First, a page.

THE OXFORD University Hospitals NHS Foundation Trust have said that vaginal mesh operations are a ‘highly effective treatment’ - despite a nationwide 'ban' and countless negative testimonies.

In a statement on their website, the Oxford Gynaecology and Pelvic Floor Centre said they would continue to offer abdominal mesh surgery for patients who have prolapse and backed the use of the controversial ‘TVT’ treatment, used for stress incontinence.

The stance follows news that at least 15 women are taking legal action against the Trust after claiming to have suffered graphic and ‘catastrophic’ side effects from mesh procedures.

Thousands of women nationwide have reportedly had operations to remove mesh in the last decade, while it has also been linked to a death.

Four health specialists wrote in an open letter: “the TVT, in our opinion, remains a highly effective treatment and this is consistent with the findings of the Scottish Government Independent Review of Transvaginal Mesh Implants.”

National campaign 'Sling the Mesh' quickly threw doubt on the reliability of the review, writing that it 'is currently under scrutiny amid whitewash claims'.

Mesh has been blamed for a host of horrifying issues, including chronic pain, the loss of sex lives and mobility problems by women nationwide.

The implants have reportedly cut into women’s bladders, bowels and vaginas.

Despite various patients subsequently having problems and removals, the practice was still being used by the John Radcliffe to treat incontinence prior to the recent guidance suspended its use.

But questions have since been raised about what the guidance means in practice - and whether it is even a ban.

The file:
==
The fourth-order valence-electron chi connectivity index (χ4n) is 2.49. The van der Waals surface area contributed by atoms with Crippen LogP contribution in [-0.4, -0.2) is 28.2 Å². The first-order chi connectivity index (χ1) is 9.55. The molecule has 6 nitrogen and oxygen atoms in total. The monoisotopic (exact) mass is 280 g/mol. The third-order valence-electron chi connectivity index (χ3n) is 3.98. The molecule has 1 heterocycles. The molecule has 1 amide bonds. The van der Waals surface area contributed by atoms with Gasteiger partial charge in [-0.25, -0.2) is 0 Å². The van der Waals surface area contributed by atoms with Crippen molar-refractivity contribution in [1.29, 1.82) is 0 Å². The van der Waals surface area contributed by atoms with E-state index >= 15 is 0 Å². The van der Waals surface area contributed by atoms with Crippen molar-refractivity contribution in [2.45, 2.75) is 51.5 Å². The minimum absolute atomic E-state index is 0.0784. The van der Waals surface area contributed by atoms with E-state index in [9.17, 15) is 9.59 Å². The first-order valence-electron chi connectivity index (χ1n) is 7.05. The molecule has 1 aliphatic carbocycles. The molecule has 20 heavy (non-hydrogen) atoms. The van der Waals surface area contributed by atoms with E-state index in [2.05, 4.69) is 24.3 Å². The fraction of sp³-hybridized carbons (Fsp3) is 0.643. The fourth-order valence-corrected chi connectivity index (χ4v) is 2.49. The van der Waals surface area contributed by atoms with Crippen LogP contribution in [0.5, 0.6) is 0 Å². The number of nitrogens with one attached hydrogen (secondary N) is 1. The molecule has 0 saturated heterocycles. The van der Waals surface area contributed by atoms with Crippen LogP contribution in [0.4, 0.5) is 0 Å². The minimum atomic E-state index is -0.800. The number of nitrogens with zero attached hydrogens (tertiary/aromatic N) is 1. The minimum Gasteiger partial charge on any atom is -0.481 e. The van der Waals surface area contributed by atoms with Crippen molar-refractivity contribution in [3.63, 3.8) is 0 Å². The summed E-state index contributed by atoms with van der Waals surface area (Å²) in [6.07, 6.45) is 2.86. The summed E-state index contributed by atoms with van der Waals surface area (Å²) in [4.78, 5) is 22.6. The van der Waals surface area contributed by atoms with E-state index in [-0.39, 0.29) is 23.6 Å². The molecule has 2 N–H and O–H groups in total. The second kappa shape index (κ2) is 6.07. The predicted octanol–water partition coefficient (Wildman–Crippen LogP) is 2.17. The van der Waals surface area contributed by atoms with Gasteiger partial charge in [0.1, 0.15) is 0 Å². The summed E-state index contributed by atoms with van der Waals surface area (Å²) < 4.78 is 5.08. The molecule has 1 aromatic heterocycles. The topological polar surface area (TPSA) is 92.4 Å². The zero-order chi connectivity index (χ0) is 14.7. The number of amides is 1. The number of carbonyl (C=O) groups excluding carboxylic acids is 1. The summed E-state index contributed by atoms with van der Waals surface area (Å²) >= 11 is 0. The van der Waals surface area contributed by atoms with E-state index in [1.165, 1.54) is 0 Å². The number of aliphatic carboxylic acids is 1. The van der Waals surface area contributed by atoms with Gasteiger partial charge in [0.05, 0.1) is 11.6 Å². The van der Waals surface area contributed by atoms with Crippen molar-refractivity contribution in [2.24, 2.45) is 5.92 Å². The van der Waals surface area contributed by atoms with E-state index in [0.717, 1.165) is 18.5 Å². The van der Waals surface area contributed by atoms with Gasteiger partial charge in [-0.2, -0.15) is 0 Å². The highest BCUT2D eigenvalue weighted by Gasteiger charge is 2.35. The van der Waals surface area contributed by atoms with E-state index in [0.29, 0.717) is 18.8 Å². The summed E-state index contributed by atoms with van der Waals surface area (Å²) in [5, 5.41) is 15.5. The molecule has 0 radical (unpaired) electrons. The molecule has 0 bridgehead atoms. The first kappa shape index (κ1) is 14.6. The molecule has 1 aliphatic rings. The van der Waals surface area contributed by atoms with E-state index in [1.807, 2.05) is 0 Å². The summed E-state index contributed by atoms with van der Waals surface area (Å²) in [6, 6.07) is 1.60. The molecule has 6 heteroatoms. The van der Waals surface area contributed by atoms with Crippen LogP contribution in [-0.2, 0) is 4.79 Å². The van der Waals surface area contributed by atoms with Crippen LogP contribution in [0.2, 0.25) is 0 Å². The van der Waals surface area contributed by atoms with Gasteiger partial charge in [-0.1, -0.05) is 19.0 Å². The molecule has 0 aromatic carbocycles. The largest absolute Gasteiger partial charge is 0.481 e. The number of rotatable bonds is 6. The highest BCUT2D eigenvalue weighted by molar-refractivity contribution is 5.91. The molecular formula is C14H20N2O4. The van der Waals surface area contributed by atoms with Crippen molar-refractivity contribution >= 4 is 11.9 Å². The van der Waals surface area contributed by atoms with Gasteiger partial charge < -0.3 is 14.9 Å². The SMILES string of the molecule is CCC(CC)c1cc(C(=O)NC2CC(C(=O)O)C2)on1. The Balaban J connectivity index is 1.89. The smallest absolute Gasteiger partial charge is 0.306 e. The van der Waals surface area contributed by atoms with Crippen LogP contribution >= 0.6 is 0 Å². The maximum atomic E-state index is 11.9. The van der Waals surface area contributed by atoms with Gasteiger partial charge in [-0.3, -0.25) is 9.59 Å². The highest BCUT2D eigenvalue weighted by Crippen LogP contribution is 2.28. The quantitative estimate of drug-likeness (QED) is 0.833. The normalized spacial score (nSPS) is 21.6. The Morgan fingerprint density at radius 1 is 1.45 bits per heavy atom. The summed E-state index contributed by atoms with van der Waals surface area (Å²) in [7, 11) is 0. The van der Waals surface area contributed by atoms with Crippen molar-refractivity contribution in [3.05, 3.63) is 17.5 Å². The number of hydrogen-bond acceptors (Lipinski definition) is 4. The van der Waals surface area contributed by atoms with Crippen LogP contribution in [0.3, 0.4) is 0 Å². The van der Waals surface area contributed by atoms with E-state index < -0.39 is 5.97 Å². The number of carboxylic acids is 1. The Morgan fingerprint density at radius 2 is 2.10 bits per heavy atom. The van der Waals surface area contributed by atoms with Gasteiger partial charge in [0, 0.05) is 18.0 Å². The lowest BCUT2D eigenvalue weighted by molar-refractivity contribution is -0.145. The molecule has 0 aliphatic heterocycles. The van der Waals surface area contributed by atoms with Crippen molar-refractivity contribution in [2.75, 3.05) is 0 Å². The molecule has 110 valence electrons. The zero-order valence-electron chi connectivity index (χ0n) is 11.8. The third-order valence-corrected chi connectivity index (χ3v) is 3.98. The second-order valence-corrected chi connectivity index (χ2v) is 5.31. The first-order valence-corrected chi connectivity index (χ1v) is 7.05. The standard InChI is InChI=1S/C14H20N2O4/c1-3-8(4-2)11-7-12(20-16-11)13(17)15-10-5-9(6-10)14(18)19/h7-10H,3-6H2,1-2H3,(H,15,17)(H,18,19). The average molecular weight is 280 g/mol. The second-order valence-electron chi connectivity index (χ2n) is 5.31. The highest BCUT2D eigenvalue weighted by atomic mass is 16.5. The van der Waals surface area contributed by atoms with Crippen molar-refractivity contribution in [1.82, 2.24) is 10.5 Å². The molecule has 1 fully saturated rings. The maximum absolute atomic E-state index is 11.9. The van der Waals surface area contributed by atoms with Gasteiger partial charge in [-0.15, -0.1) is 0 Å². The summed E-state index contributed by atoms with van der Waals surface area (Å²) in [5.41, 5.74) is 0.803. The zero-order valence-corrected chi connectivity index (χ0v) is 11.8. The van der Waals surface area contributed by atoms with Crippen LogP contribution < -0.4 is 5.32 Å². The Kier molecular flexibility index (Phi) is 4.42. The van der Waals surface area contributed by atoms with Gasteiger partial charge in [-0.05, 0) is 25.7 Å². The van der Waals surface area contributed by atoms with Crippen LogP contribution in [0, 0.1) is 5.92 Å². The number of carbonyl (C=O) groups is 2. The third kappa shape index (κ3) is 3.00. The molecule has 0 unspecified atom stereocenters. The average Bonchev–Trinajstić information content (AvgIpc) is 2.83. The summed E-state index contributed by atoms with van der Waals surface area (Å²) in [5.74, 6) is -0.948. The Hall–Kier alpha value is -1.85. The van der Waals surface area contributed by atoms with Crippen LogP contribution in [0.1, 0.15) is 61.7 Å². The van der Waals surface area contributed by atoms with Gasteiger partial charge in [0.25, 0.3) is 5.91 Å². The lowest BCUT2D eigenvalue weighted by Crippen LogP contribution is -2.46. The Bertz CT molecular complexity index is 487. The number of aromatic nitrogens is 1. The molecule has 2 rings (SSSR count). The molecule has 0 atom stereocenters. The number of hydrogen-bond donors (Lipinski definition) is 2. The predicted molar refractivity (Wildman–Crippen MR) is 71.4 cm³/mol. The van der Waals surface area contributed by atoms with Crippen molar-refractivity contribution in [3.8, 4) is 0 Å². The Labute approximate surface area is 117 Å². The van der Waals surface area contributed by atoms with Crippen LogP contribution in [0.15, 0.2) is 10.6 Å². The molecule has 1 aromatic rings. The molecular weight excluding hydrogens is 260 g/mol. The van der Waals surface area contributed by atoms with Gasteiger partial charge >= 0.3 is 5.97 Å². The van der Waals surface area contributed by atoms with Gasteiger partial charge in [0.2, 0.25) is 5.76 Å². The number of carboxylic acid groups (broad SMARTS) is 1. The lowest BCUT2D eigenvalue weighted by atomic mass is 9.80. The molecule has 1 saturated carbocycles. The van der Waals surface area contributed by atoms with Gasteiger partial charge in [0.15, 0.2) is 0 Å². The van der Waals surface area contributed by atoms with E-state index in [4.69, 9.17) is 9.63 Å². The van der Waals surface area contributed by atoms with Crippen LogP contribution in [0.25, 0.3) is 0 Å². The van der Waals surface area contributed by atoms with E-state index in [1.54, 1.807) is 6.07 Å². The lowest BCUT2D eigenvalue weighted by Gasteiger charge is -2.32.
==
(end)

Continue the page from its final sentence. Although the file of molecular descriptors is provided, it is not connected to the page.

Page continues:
Linda Millband, head of medical negligence at Thompsons Solicitors, who represent over 220 mesh-injured clients, said: “The recommendation for a ban could not have been clearer and yet, whilst saying they accept it, the government haven’t introduced a ban at all. The only thing they have introduced is ambiguity where there was none.

“There will also be legitimate questions as to why procedures, such as rectopexy for bowel patients have not been included in the recommendations.

We believe they should be, because any mesh, wherever it is used, is dangerous, destructive and in some cases, deadly. We encourage anyone who has fallen victim to mesh complications to seek medical and legal advice as soon as possible.”

Kath Sansom, from Sling The Mesh, said: "There is a national suspension of vaginal mesh implants after Baroness Cumberlege said she is appalled at the seriousness and scale of the tragic stories of women and their families suffering.

"Yet at Oxford they see fit to insist it is still the best treatment option. They also say they are specialists at dealing with mesh complications. So they want to keep putting in and also fix it when it goes wrong.

"Nationally the old fashioned skills to fix prolapse and incontinence are being lost. New surgeons are mostly only trained using mesh. Plus mesh implant operations make a lot of money in private practice because it is a quick 20 minute day case operation compared to traditional repairs that take around two hours and require the surgeon visiting the patient on ward rounds for the next two days.

"Studies show traditional fixes are as effective as mesh - but don't carry additional risks like the plastic shrinking and cutting into tissues, organs and nerves."

Ingrid Granne, Clinical Director for Gynaecology said: "The Trust has not carried out vaginal mesh operations for prolapse since 2010. However, it has still been performing a limited number of mesh operations for stress urinary incontinence (known as TVT) after a full discussion with patients. We will be in contact with all patients currently listed for TVT operations over the coming days."

Baroness Cumberlege, who is reviewing the use of mesh, will be in Oxford on Monday, September 17, to hear from those affected.